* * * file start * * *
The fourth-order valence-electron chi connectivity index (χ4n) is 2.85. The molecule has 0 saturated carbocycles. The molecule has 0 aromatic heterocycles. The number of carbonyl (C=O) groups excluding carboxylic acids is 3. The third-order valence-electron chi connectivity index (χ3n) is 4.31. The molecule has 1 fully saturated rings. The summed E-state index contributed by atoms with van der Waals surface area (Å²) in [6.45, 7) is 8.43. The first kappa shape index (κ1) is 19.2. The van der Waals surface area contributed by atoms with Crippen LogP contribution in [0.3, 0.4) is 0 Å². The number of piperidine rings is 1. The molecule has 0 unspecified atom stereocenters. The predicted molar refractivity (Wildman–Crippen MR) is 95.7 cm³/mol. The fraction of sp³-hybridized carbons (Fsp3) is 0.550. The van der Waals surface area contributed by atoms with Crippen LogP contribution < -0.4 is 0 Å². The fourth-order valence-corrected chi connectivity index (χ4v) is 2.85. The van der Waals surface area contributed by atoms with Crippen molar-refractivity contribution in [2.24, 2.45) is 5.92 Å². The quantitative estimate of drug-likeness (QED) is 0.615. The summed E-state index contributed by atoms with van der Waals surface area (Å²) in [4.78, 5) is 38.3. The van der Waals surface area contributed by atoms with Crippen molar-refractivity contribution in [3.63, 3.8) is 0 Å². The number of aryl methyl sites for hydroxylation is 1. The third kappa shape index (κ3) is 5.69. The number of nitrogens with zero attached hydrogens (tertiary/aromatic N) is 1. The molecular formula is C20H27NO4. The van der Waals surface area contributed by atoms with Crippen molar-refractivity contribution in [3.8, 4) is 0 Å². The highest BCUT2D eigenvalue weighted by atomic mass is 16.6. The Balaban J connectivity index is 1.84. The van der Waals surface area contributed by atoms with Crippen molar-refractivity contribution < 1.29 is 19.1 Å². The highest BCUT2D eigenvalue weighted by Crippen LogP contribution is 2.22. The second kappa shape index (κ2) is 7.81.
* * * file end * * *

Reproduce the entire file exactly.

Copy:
The fourth-order valence-electron chi connectivity index (χ4n) is 2.85. The molecule has 0 saturated carbocycles. The molecule has 0 aromatic heterocycles. The number of carbonyl (C=O) groups excluding carboxylic acids is 3. The third-order valence-electron chi connectivity index (χ3n) is 4.31. The molecule has 1 fully saturated rings. The summed E-state index contributed by atoms with van der Waals surface area (Å²) in [6.45, 7) is 8.43. The first kappa shape index (κ1) is 19.2. The van der Waals surface area contributed by atoms with Crippen LogP contribution in [0.3, 0.4) is 0 Å². The number of piperidine rings is 1. The molecule has 0 unspecified atom stereocenters. The predicted molar refractivity (Wildman–Crippen MR) is 95.7 cm³/mol. The fraction of sp³-hybridized carbons (Fsp3) is 0.550. The van der Waals surface area contributed by atoms with Crippen LogP contribution < -0.4 is 0 Å². The fourth-order valence-corrected chi connectivity index (χ4v) is 2.85. The van der Waals surface area contributed by atoms with Crippen molar-refractivity contribution in [2.24, 2.45) is 5.92 Å². The quantitative estimate of drug-likeness (QED) is 0.615. The summed E-state index contributed by atoms with van der Waals surface area (Å²) in [4.78, 5) is 38.3. The van der Waals surface area contributed by atoms with Crippen molar-refractivity contribution in [3.63, 3.8) is 0 Å². The number of aryl methyl sites for hydroxylation is 1. The third kappa shape index (κ3) is 5.69. The number of nitrogens with zero attached hydrogens (tertiary/aromatic N) is 1. The molecular formula is C20H27NO4. The van der Waals surface area contributed by atoms with Crippen molar-refractivity contribution in [3.8, 4) is 0 Å². The highest BCUT2D eigenvalue weighted by atomic mass is 16.6. The Balaban J connectivity index is 1.84. The van der Waals surface area contributed by atoms with Crippen molar-refractivity contribution < 1.29 is 19.1 Å². The highest BCUT2D eigenvalue weighted by Crippen LogP contribution is 2.22. The second kappa shape index (κ2) is 7.81.